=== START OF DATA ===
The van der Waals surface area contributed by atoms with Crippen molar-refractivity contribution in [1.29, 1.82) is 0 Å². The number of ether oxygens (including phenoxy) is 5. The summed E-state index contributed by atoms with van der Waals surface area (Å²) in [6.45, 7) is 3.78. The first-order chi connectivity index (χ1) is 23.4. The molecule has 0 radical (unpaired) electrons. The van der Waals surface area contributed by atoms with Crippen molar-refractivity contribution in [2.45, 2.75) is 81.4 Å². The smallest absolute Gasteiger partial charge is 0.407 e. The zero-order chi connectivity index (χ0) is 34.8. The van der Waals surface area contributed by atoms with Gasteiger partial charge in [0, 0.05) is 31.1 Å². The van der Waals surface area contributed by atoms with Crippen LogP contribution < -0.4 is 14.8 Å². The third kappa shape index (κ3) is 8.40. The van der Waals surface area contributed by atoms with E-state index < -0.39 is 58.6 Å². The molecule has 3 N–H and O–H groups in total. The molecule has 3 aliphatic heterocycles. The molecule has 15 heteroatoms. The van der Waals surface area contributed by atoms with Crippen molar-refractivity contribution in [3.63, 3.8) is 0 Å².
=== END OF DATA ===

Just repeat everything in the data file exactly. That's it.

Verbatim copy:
The van der Waals surface area contributed by atoms with Crippen molar-refractivity contribution in [1.29, 1.82) is 0 Å². The number of ether oxygens (including phenoxy) is 5. The summed E-state index contributed by atoms with van der Waals surface area (Å²) in [6.45, 7) is 3.78. The first-order chi connectivity index (χ1) is 23.4. The molecule has 0 radical (unpaired) electrons. The van der Waals surface area contributed by atoms with Crippen molar-refractivity contribution in [2.45, 2.75) is 81.4 Å². The smallest absolute Gasteiger partial charge is 0.407 e. The zero-order chi connectivity index (χ0) is 34.8. The van der Waals surface area contributed by atoms with Gasteiger partial charge in [0, 0.05) is 31.1 Å². The van der Waals surface area contributed by atoms with Crippen LogP contribution < -0.4 is 14.8 Å². The third kappa shape index (κ3) is 8.40. The van der Waals surface area contributed by atoms with E-state index < -0.39 is 58.6 Å². The molecule has 3 N–H and O–H groups in total. The molecule has 3 aliphatic heterocycles. The molecule has 15 heteroatoms. The van der Waals surface area contributed by atoms with Crippen molar-refractivity contribution in [3.63, 3.8) is 0 Å².